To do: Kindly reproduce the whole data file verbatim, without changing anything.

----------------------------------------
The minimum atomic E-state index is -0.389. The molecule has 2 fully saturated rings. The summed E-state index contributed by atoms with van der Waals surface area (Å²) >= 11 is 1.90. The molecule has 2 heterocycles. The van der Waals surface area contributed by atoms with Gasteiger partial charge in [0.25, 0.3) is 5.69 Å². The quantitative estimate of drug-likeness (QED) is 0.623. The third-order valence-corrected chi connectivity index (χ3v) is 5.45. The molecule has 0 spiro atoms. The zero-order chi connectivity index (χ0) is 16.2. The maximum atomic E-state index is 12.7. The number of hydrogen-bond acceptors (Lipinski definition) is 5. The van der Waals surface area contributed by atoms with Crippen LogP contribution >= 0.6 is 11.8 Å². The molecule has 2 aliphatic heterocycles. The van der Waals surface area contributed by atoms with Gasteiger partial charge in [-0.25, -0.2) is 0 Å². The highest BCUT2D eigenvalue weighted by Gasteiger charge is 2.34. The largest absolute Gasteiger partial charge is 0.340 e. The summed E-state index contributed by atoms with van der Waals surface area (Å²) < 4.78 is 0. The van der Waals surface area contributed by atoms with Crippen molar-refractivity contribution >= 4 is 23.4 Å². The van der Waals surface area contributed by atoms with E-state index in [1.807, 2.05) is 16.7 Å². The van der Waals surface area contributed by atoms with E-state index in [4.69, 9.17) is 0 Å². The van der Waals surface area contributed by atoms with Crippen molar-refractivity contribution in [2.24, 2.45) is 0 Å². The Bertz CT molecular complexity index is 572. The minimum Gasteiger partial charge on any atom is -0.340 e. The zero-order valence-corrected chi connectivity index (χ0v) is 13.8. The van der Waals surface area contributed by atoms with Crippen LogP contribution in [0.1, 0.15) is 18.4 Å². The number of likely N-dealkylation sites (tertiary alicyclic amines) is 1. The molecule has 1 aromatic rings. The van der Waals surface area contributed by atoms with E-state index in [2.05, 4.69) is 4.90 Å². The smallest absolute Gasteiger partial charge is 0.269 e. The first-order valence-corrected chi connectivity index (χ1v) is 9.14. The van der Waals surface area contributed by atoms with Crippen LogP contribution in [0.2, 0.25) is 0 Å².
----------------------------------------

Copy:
The minimum atomic E-state index is -0.389. The molecule has 2 fully saturated rings. The summed E-state index contributed by atoms with van der Waals surface area (Å²) >= 11 is 1.90. The molecule has 2 heterocycles. The van der Waals surface area contributed by atoms with Gasteiger partial charge in [0.25, 0.3) is 5.69 Å². The quantitative estimate of drug-likeness (QED) is 0.623. The third-order valence-corrected chi connectivity index (χ3v) is 5.45. The molecule has 0 spiro atoms. The zero-order chi connectivity index (χ0) is 16.2. The maximum atomic E-state index is 12.7. The number of hydrogen-bond acceptors (Lipinski definition) is 5. The van der Waals surface area contributed by atoms with Crippen LogP contribution >= 0.6 is 11.8 Å². The molecule has 2 aliphatic heterocycles. The van der Waals surface area contributed by atoms with Gasteiger partial charge in [-0.25, -0.2) is 0 Å². The highest BCUT2D eigenvalue weighted by Gasteiger charge is 2.34. The largest absolute Gasteiger partial charge is 0.340 e. The summed E-state index contributed by atoms with van der Waals surface area (Å²) < 4.78 is 0. The van der Waals surface area contributed by atoms with Crippen molar-refractivity contribution >= 4 is 23.4 Å². The van der Waals surface area contributed by atoms with E-state index in [1.807, 2.05) is 16.7 Å². The van der Waals surface area contributed by atoms with E-state index in [4.69, 9.17) is 0 Å². The van der Waals surface area contributed by atoms with Crippen molar-refractivity contribution in [2.24, 2.45) is 0 Å². The Bertz CT molecular complexity index is 572. The minimum Gasteiger partial charge on any atom is -0.340 e. The zero-order valence-corrected chi connectivity index (χ0v) is 13.8. The van der Waals surface area contributed by atoms with Crippen LogP contribution in [0.1, 0.15) is 18.4 Å². The number of likely N-dealkylation sites (tertiary alicyclic amines) is 1. The molecule has 1 aromatic rings. The van der Waals surface area contributed by atoms with E-state index in [2.05, 4.69) is 4.90 Å². The smallest absolute Gasteiger partial charge is 0.269 e. The first-order valence-corrected chi connectivity index (χ1v) is 9.14. The van der Waals surface area contributed by atoms with Crippen LogP contribution in [0.2, 0.25) is 0 Å².